For a teacher who has been struggling for some time to teach children how to read and write, the Unlock Literacy model is the best thing that has ever happened to her.
Itumeleng Molefi (34), a Grade 4 teacher at a primary school within World Vision's Mpharane Area Programme in the South of Lesotho, stops at nothing to attest to how easy it has now become to play with children –and all while they are learning.
Watching, two boys play football as they enter the classroom could easily be seen as lack of discipline because the ball is supposed to be played outside, but for Teacher Molefi, the ball has everything to do with learning to sound out the letter "b" for the word "ball". As Teacher Molefi picks up the ball to put it on the table, the two boys and their classmates can easily relate what a ball looks like and what it is used for.
The children go on to learn other words like 'boys', 'bottom', 'bell', pointing at the objects their teacher has neatly placed on the table. For Teacher Molefi, "consonants are brothers and vowels are sisters, and the two together build words".
In the past, I used to struggle to find where to even begin, and with smaller grades, it is crucial that one becomes patient with them. But still, if as a teacher, you do not have the right resources and the skills, the patience does not necessarily pay off, but rather becomes a waste of precious learning time.
- Teacher Molefi
She further adds that, as younger children prefer learning as they play, she has has learned to develop all kinds of games to help them enjoy learning. Teacher Molefi goes on to mention that the model has also helped her reach out to learners with mental disability. “Unlock Literacy has given us all the techniques and teaching and learning can only be fun”, she says.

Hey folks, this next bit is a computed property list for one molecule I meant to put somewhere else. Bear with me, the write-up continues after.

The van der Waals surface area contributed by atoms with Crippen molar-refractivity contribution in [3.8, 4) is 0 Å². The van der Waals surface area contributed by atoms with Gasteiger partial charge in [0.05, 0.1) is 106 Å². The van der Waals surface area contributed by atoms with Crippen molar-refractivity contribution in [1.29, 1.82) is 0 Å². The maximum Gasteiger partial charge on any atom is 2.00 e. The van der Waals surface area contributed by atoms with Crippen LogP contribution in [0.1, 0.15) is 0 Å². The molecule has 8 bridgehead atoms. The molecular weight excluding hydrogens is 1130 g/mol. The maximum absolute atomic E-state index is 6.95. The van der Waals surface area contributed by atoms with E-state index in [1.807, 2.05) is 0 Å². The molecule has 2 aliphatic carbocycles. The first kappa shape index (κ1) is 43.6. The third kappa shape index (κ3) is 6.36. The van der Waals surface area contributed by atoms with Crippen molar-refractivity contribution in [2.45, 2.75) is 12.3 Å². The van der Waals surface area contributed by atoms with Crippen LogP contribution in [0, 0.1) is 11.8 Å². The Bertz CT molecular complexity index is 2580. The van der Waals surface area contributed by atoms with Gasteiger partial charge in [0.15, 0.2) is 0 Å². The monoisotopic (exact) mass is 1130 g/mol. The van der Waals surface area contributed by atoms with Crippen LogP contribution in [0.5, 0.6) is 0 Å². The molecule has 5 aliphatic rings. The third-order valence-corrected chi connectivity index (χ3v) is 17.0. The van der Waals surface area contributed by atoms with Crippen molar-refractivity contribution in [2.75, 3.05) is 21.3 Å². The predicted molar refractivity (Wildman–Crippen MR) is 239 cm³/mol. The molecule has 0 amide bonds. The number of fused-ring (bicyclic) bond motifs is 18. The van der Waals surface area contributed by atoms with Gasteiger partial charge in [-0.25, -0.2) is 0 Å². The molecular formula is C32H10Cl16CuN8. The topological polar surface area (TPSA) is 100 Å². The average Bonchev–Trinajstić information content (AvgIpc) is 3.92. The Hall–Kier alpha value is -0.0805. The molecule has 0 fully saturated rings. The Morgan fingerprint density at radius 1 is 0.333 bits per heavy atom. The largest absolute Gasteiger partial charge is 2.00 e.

One of the learners is also grateful that her teacher was able to get through to her. “I used to struggle to form words, and teacher [Molefi] has taught me to look at an object and the sounds that go with it. That has made it easier than ever to construct as many words as possible", she revealed.
“The model was implemented in 23 primary schools within World Vision's Mpharane Area Programme and in all of them, the results speak for themselves," reveals World Vision Area Programme Coordinator, Hopolang Lents'a.
Launched in 2012, the Unlock Literacy model was piloted in 16 countries. It is now being implemented in 30 countries in Africa, Asia and Latin America.
Globally, 250 million children cannot read, write or do basic math even though half have attended school for four years. It is through models like this that the problem can be remedied.